The Covid-19 pandemic prompted healthcare systems around the globe to quickly explore and subsequently adopt digital health technologies and virtual care models that had been slowly growing in mainstream acceptance throughout the decade prior. In particular, telemedicine use skyrocketed as healthcare organizations and governments needed to provide access to infection risk-free health services. Telemedicine has been around in its current form for nearly two decades but grew significantly in utilization after the rapid acceleration of internet and smartphone adoption in the 2010s, and again in 2020 due to Covid-19.
Beyond traditional audio-visual telemedicine modalities, newer, more advanced models of tech-enabled clinical services have begun to gain popularity. Fueled by ubiquitous modern telecommunication technologies (e.g., the Smartphone), a growing dissatisfaction with healthcare services among patients, and increasing chronic disease epidemics in developed countries, models like remote patient monitoring (RPM) and other hybrid virtual care models have entered the clinical toolbox. RPM-based care models can fill the gaps of transactional telemedicine in order to deliver longitudinal care appropriate for patients with chronic conditions. Despite the apparent recent acceleration of interest in and adoption of RPM-based virtual care models, substantial research exists on RPM covering patient reported outcomes, clinical effectiveness, and economic factors.
In A Virtual Care Blueprint: How Digital Health Technologies Can Improve Health Outcomes, Patient Experience, and Cost-Effectiveness, Robert L. Longyear III explores the science, frontline clinical perspectives, and potential impact of RPM-based virtual care programs. Seeking to provide evidence-based information on RPM and virtual care in a market flooded with marketing materials, Longyear provides healthcare leaders, clinicians, and policymakers a clear outline of these increasingly important care models for a modern healthcare delivery system.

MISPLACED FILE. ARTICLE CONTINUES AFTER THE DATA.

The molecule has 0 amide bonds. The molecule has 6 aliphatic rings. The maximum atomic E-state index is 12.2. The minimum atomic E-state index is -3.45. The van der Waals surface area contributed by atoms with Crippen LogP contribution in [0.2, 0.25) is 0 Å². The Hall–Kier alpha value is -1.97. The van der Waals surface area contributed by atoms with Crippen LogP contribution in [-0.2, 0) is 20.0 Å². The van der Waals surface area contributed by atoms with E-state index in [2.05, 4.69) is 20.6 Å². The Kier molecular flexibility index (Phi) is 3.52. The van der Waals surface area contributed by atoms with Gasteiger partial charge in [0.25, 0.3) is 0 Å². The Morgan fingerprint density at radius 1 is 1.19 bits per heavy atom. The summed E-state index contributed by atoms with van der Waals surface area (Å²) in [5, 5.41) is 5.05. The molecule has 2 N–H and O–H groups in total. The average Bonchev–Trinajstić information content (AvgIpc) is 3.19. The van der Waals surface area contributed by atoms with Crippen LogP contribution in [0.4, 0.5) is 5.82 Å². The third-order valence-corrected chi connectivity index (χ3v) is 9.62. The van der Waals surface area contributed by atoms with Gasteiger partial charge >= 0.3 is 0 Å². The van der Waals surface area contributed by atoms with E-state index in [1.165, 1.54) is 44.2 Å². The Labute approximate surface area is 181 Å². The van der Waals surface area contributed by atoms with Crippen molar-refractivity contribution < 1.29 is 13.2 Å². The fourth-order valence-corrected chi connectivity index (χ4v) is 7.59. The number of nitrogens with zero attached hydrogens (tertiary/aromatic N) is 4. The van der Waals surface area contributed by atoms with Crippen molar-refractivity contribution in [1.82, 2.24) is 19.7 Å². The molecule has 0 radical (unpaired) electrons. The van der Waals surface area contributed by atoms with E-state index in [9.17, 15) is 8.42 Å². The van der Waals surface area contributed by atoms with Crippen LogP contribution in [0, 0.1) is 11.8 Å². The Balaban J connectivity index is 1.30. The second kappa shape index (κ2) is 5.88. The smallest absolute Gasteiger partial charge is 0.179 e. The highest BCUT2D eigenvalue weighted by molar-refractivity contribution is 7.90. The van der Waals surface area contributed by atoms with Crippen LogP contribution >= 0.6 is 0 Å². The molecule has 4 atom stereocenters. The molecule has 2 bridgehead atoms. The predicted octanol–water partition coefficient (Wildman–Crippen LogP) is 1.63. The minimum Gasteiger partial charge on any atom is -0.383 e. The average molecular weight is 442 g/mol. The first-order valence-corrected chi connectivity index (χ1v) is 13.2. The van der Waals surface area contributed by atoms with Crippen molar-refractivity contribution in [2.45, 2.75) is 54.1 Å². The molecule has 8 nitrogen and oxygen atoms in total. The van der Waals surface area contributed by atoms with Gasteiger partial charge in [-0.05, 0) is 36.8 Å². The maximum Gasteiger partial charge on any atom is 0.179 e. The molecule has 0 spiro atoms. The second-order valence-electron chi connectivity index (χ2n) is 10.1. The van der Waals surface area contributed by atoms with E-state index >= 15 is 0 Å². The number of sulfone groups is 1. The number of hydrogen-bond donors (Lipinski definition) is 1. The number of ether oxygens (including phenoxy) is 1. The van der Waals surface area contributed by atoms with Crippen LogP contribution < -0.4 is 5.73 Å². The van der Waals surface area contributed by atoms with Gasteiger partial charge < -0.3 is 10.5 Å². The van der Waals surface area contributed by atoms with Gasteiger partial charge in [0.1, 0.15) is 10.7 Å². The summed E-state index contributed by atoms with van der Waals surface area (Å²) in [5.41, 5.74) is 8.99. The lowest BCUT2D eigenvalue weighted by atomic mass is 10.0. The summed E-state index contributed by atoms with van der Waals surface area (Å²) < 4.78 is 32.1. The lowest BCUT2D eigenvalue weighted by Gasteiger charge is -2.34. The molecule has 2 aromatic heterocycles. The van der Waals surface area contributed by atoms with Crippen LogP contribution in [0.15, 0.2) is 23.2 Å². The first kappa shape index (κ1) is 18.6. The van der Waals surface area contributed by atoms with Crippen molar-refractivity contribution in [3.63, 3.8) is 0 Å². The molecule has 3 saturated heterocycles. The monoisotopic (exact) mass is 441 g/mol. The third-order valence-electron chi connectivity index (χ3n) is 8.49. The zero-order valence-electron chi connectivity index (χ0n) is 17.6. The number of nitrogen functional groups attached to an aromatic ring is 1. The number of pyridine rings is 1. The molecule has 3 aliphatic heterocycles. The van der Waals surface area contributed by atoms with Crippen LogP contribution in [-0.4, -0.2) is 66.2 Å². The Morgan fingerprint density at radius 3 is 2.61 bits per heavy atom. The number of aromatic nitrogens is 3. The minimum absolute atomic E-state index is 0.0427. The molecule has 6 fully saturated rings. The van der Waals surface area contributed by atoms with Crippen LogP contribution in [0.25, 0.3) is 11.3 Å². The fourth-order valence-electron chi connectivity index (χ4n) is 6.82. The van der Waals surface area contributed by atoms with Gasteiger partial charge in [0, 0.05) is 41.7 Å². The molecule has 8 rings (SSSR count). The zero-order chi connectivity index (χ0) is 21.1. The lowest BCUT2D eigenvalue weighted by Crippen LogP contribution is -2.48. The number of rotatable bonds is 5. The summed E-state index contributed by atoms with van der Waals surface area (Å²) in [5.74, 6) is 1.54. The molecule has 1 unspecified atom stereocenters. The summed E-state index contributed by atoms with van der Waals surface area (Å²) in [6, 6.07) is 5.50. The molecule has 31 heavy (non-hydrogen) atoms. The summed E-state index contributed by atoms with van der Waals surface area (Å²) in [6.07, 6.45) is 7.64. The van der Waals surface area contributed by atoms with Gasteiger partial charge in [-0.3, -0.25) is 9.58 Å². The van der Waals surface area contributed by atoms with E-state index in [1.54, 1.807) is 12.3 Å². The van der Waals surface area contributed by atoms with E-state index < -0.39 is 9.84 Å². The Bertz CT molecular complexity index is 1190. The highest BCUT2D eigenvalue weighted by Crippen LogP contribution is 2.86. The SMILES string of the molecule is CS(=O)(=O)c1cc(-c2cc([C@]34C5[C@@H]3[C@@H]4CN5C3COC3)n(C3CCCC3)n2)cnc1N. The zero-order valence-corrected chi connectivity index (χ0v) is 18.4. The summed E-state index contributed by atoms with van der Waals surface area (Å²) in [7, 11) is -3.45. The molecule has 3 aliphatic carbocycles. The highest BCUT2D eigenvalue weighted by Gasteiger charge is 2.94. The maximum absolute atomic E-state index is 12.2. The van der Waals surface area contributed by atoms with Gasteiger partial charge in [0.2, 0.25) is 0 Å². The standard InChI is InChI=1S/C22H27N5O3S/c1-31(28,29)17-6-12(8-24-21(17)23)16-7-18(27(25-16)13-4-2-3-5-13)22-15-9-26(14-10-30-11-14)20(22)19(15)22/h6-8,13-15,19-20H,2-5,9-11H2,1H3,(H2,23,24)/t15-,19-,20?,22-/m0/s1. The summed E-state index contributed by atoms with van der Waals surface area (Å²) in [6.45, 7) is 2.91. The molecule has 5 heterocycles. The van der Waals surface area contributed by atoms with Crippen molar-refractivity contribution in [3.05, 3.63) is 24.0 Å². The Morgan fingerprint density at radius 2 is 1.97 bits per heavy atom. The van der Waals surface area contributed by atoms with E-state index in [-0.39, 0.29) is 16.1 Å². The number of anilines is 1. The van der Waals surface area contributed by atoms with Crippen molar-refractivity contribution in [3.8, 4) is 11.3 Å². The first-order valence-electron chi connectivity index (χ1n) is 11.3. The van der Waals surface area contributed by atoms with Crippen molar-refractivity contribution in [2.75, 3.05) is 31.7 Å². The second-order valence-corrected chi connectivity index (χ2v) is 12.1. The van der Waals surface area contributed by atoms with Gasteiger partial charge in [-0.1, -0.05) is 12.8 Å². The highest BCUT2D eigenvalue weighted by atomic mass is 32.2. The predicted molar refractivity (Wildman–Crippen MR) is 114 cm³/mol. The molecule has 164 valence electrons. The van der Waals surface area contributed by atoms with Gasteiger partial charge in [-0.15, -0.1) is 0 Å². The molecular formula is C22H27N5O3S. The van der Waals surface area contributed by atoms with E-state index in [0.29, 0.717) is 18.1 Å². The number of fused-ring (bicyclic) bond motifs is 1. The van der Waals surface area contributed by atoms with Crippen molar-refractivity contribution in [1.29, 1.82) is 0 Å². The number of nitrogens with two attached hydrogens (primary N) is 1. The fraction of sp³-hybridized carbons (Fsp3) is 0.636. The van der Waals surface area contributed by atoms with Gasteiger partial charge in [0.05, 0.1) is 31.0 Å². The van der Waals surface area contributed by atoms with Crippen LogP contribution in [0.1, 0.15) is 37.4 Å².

Table of Contents
Table of Contents
Foreword by Dr. Greg Weidner, MD, FACP
Chapter 1: Introduction
Chapter 2: Digital Health—A New Industry
Chapter 3: The Smartphone and the Internet
Chapter 4: Refocusing our Collective Efforts: Addressing Health Risk Factors
Chapter 5: Bridging and Adjusting the Setting of Care
Chapter 6: Telemedicine—The Genesis of Virtual Care
Chapter 7: Telemedicine: The Evidence
Chapter 8: The Patient Relationship: The Softer Side of Virtual Care
Chapter 9: Data Collection in Healthcare—an overview
Chapter 10: Wearables and Predictive Analytics
Chapter 11: Remote-Patient Monitoring
Chapter 12: RPM-Driven Virtual Care: Frontline Perspectives
Chapter 13: Remote-Patient Monitoring Outcomes
Chapter 14: Digging Deeper: Outcomes by Condition
Chapter 15: Payment and Policy
Chapter 16: Digital Therapeutics
Chapter 17: Furthering the Field and Adoption
Chapter 18: Our Moral Responsibility and a Compass
Chapter 19: Conclusion
Robert L. Longyear III works in healthcare research, innovation, and strategy. He is currently VP of Digital Health and Innovation at Wanderly. He studied Healthcare Management and Policy at Georgetown University where he completed his thesis on innovative payment and delivery system reform efforts in state Medicaid programs. Robert has worked in health policy for a national managed care trade association, a leading Medicaid research institute, and at a digital health technology company. He has contributed to several major research studies and has spoken at conferences and events to promote innovation and research in healthcare. When his mom's chronic myeloid leukemia spiraled out of control, he became a caregiver as she fought for her life. The 6 months navigating the healthcare system provided the best education possible. This experience informs his work every single day.